Decreasing mortality rates in ELBWI in LMICs by establishing a high level neonatal intensive care unit (NICU) might incur a huge financial burden as well as risk of inequity and diverting resources from more mature neonates. However, a study conducted by Ballot et al. (5) at a tertiary hospital in Johannesburg, showed an improved survival rate of 50% between 2006/2007 and 2013 by giving surfactant and nasal continuous positive airway pressure (NCPAP) to infants between 750 and 900 g. Similarly, a study in Cape Town, reported an increased survival of 75% in infants with a birthweight 500–1,000 g who received NCPAP and surfactant therapy (6). This highlights that simple, low-cost interventions provided to ELBWI can significantly improve survival rates.

Survivors may experience a range of short term morbidities including bronchopulmonary dysplasia (BPD), retinopathy of prematurity (ROP), intraventricular haemorrhage (IVH) and long term neurodevelopmental morbidities, which may include developmental delay, cerebral palsy, blindness, and deafness (79). A literature review by Jarjour et al. (7) concluded that nearly half of surviving ELBWI will have significant neurodevelopmental disability on short and long term follow up.

In LMICs there is very limited data on long term neurodevelopmental outcomes of ELBWI (10). Ballot et al. (11) conducted a study in a similar setting in 2013 assessing neurodevelopmental outcomes in very low birth weight infants (VLBWI) using the Bayley Scales of Infant and Toddler Development III (Bayley-III), in which a subset of ELBWI had no evidence of developmental delay. This was in agreement with reports of good developmental outcomes of ELBWI in India, a low income country (12). A Cochrane review by Spittle et al. (13) of 25 randomized trials indicated that early neurodevelopmental interventions, like parent-infant interactions and physiotherapy interventions based on principles of neuro-developmental therapy, has benefits for preterm infants in combined cognitive and motor outcomes.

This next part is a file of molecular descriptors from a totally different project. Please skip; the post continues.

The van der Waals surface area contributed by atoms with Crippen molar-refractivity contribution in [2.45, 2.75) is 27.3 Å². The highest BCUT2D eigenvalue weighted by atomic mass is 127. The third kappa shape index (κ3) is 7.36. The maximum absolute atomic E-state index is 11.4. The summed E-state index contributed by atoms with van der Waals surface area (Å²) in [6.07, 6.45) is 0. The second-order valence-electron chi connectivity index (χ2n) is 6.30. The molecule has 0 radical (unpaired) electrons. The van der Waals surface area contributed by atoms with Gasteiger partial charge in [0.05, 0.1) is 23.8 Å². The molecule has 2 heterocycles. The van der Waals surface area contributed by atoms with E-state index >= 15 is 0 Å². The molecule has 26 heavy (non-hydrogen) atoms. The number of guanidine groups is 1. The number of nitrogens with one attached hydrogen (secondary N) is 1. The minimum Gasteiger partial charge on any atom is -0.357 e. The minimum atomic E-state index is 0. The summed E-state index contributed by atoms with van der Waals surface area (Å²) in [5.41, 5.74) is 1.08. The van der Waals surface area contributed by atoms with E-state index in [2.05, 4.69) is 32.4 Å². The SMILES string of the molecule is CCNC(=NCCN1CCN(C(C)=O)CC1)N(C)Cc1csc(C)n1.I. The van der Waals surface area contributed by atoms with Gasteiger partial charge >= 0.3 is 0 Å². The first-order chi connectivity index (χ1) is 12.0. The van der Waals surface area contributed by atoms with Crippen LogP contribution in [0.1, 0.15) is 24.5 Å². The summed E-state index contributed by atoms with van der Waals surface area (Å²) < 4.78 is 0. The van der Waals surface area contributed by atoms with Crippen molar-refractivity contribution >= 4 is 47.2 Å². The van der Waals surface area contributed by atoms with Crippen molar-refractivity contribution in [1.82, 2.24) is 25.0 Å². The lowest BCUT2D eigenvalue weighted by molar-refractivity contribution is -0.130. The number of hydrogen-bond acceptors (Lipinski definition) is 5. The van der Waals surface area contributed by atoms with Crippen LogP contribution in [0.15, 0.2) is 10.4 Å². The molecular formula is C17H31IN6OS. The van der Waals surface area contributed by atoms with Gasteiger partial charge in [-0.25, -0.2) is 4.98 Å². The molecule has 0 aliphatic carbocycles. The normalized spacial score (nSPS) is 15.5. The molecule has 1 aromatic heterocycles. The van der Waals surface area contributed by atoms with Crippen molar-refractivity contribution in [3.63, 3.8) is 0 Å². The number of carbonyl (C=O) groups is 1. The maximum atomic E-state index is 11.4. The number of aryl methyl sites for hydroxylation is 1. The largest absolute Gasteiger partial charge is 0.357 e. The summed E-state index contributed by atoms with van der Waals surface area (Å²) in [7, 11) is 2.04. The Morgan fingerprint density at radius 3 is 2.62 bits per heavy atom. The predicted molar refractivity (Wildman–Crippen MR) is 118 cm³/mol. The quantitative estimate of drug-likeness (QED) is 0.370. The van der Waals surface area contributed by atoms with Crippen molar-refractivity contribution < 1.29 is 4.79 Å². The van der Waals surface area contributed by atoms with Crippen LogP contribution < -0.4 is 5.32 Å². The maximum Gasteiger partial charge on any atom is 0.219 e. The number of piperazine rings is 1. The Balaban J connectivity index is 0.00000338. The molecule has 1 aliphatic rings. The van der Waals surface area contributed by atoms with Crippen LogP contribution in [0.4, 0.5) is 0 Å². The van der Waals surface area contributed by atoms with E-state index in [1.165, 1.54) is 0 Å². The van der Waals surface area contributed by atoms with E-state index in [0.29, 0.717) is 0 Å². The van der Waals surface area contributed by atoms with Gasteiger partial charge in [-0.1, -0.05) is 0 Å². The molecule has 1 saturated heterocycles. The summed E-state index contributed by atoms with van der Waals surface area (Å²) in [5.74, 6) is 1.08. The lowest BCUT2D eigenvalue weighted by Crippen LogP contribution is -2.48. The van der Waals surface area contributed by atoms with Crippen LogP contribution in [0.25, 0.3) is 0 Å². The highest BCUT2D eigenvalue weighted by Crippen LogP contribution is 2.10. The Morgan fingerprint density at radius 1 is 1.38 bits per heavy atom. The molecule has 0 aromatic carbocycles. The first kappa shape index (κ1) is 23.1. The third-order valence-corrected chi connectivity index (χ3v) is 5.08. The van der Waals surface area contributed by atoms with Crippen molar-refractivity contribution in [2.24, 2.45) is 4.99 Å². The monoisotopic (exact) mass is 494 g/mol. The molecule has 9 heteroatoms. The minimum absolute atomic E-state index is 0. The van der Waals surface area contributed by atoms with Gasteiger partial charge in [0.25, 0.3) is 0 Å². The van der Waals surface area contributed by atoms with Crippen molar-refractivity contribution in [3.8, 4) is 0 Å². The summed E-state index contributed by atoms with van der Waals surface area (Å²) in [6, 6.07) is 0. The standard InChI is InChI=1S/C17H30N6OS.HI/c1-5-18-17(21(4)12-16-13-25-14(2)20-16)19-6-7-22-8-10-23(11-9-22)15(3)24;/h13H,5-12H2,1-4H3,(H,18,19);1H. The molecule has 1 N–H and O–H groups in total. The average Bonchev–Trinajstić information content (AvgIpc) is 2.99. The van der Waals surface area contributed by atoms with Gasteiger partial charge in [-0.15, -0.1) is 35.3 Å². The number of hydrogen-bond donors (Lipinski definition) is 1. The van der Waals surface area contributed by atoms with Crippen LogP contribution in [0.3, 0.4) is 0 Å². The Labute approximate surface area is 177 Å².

This study aimed to determine the neurodevelopmental outcome of ELBWI in a middle income country in Sub-Saharan Africa.

Methods

This was a prospective follow-up study of ELBWI born between 1 July 2013 and 31 December 2017. The study was conducted at the neonatal unit of a tertiary hospital in Johannesburg, South Africa. Charlotte Maxeke Johannesburg Academic Hospital (CMJAH) is a public sector hospital that serves a low socioeconomic community that does not have access to private health insurance All ELBWI who survived to hospital discharge were invited to enrol. Enrolment was done at the first clinic visit.

The ELBWI study group were seen at the study clinic every 3 months until the corrected age of 24 months. To improve rates of follow-up, text messages were sent to parents of enrolled participants as reminders of follow-up appointments. Transport costs were refunded and defaulting patients were traced and rebooked where possible.

Appropriately trained paediatricians and physiotherapist performed the developmental assessments using the Bayley Scales of Infant and Toddler Development, version III (Bayley-III) (11). The Bayley III was validated in the same setting (14). The first Bayley-III assessment was conducted between 9 and 12 months; the second between 18 and 24 months (if patient still attended the follow up clinic). The Bayley-III assessment would be done at the next visit if a child defaulted a study clinic visit. The Bayley-III scores were calculated using the age corrected for prematurity. The gestational age was assessed by maternal menstrual history and clinical assessment using the Ballard score (11). The Cronbach's alpha interclass correlation between different observers for neurodevelopment assessment was 0.89 (14). Infants with congenital abnormalities that were likely to affect neurodevelopment, for example Trisomy 21, were subsequently excluded from the study.